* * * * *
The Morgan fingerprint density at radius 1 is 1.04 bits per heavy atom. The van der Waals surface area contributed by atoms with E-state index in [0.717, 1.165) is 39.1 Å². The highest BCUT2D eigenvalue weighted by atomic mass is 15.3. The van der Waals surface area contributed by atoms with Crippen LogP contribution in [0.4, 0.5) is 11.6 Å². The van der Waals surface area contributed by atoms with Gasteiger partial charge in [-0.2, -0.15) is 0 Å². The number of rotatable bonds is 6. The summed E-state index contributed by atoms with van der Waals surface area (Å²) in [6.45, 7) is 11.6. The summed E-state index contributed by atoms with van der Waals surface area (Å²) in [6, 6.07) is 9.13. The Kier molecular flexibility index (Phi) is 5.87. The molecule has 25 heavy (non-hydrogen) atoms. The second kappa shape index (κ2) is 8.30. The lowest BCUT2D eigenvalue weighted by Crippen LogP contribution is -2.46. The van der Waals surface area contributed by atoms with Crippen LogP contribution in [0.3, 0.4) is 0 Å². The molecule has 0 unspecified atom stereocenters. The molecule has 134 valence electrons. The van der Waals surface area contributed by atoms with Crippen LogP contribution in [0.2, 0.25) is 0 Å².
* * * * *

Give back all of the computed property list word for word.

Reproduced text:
The Morgan fingerprint density at radius 1 is 1.04 bits per heavy atom. The van der Waals surface area contributed by atoms with E-state index in [0.717, 1.165) is 39.1 Å². The highest BCUT2D eigenvalue weighted by atomic mass is 15.3. The van der Waals surface area contributed by atoms with Crippen LogP contribution in [0.4, 0.5) is 11.6 Å². The van der Waals surface area contributed by atoms with Gasteiger partial charge in [-0.2, -0.15) is 0 Å². The number of rotatable bonds is 6. The summed E-state index contributed by atoms with van der Waals surface area (Å²) in [6.45, 7) is 11.6. The summed E-state index contributed by atoms with van der Waals surface area (Å²) in [6, 6.07) is 9.13. The Kier molecular flexibility index (Phi) is 5.87. The molecule has 25 heavy (non-hydrogen) atoms. The second kappa shape index (κ2) is 8.30. The lowest BCUT2D eigenvalue weighted by Crippen LogP contribution is -2.46. The van der Waals surface area contributed by atoms with Crippen LogP contribution in [0.3, 0.4) is 0 Å². The molecule has 0 unspecified atom stereocenters. The molecule has 134 valence electrons. The van der Waals surface area contributed by atoms with Crippen LogP contribution in [0.2, 0.25) is 0 Å².